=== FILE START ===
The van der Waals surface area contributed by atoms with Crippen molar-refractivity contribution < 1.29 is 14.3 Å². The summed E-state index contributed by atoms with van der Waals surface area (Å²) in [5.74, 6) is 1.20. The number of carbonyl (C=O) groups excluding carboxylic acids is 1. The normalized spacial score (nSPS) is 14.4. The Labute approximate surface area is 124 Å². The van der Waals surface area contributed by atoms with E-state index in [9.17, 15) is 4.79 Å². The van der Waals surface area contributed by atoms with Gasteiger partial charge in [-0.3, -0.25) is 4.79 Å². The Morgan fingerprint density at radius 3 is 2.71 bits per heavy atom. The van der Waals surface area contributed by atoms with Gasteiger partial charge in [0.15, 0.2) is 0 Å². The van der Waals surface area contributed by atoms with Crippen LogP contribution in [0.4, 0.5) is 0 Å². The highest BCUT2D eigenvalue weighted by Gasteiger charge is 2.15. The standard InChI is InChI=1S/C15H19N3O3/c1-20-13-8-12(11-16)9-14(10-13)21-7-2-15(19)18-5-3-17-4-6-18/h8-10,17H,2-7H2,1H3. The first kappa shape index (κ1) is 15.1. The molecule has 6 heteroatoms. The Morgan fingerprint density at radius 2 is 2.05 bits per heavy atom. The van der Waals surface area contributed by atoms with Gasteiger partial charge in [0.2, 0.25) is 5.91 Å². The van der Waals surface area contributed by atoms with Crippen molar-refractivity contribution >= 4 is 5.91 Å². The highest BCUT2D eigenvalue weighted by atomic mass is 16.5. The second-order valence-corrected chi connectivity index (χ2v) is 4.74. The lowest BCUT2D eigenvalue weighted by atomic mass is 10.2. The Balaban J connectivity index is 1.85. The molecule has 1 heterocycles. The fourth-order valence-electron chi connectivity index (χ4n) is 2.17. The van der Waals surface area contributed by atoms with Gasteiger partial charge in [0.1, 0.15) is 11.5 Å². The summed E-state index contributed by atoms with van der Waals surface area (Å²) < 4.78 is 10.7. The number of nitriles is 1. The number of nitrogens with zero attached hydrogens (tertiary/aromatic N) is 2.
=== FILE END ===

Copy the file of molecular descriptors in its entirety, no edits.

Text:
The van der Waals surface area contributed by atoms with Crippen molar-refractivity contribution < 1.29 is 14.3 Å². The summed E-state index contributed by atoms with van der Waals surface area (Å²) in [5.74, 6) is 1.20. The number of carbonyl (C=O) groups excluding carboxylic acids is 1. The normalized spacial score (nSPS) is 14.4. The Labute approximate surface area is 124 Å². The van der Waals surface area contributed by atoms with E-state index in [9.17, 15) is 4.79 Å². The van der Waals surface area contributed by atoms with Gasteiger partial charge in [-0.3, -0.25) is 4.79 Å². The Morgan fingerprint density at radius 3 is 2.71 bits per heavy atom. The van der Waals surface area contributed by atoms with Gasteiger partial charge in [0.15, 0.2) is 0 Å². The van der Waals surface area contributed by atoms with Crippen LogP contribution in [0.4, 0.5) is 0 Å². The highest BCUT2D eigenvalue weighted by Gasteiger charge is 2.15. The standard InChI is InChI=1S/C15H19N3O3/c1-20-13-8-12(11-16)9-14(10-13)21-7-2-15(19)18-5-3-17-4-6-18/h8-10,17H,2-7H2,1H3. The first kappa shape index (κ1) is 15.1. The molecule has 6 heteroatoms. The Morgan fingerprint density at radius 2 is 2.05 bits per heavy atom. The van der Waals surface area contributed by atoms with Gasteiger partial charge in [0.2, 0.25) is 5.91 Å². The van der Waals surface area contributed by atoms with Crippen molar-refractivity contribution >= 4 is 5.91 Å². The highest BCUT2D eigenvalue weighted by atomic mass is 16.5. The second-order valence-corrected chi connectivity index (χ2v) is 4.74. The lowest BCUT2D eigenvalue weighted by atomic mass is 10.2. The Balaban J connectivity index is 1.85. The molecule has 1 heterocycles. The fourth-order valence-electron chi connectivity index (χ4n) is 2.17. The van der Waals surface area contributed by atoms with Gasteiger partial charge in [0.1, 0.15) is 11.5 Å². The summed E-state index contributed by atoms with van der Waals surface area (Å²) < 4.78 is 10.7. The number of nitriles is 1. The number of nitrogens with zero attached hydrogens (tertiary/aromatic N) is 2.